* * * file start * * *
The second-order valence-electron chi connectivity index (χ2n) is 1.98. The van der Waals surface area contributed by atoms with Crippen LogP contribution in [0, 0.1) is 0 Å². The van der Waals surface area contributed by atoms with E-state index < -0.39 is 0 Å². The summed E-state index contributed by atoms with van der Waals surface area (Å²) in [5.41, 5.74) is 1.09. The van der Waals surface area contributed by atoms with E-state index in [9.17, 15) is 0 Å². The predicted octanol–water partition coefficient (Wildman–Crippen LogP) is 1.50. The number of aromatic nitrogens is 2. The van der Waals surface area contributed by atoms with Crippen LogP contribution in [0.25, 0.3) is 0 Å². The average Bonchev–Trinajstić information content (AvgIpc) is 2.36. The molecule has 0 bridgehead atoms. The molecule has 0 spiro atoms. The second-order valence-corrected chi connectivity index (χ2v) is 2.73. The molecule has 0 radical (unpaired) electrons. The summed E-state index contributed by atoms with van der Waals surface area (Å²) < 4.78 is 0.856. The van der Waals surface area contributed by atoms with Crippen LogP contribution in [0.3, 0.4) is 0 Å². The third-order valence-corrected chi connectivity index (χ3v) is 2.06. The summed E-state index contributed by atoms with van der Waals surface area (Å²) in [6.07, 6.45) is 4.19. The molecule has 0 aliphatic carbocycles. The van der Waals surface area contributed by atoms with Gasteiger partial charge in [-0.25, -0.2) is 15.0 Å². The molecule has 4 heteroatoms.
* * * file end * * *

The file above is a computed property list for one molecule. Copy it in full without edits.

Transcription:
The second-order valence-electron chi connectivity index (χ2n) is 1.98. The van der Waals surface area contributed by atoms with Crippen LogP contribution in [0, 0.1) is 0 Å². The van der Waals surface area contributed by atoms with E-state index < -0.39 is 0 Å². The summed E-state index contributed by atoms with van der Waals surface area (Å²) in [5.41, 5.74) is 1.09. The van der Waals surface area contributed by atoms with E-state index in [9.17, 15) is 0 Å². The predicted octanol–water partition coefficient (Wildman–Crippen LogP) is 1.50. The number of aromatic nitrogens is 2. The van der Waals surface area contributed by atoms with Crippen LogP contribution in [0.25, 0.3) is 0 Å². The average Bonchev–Trinajstić information content (AvgIpc) is 2.36. The molecule has 0 bridgehead atoms. The molecule has 0 spiro atoms. The second-order valence-corrected chi connectivity index (χ2v) is 2.73. The molecule has 0 radical (unpaired) electrons. The summed E-state index contributed by atoms with van der Waals surface area (Å²) < 4.78 is 0.856. The van der Waals surface area contributed by atoms with Crippen LogP contribution in [0.3, 0.4) is 0 Å². The third-order valence-corrected chi connectivity index (χ3v) is 2.06. The summed E-state index contributed by atoms with van der Waals surface area (Å²) in [6.07, 6.45) is 4.19. The molecule has 0 aliphatic carbocycles. The van der Waals surface area contributed by atoms with Gasteiger partial charge in [-0.25, -0.2) is 15.0 Å². The molecule has 4 heteroatoms.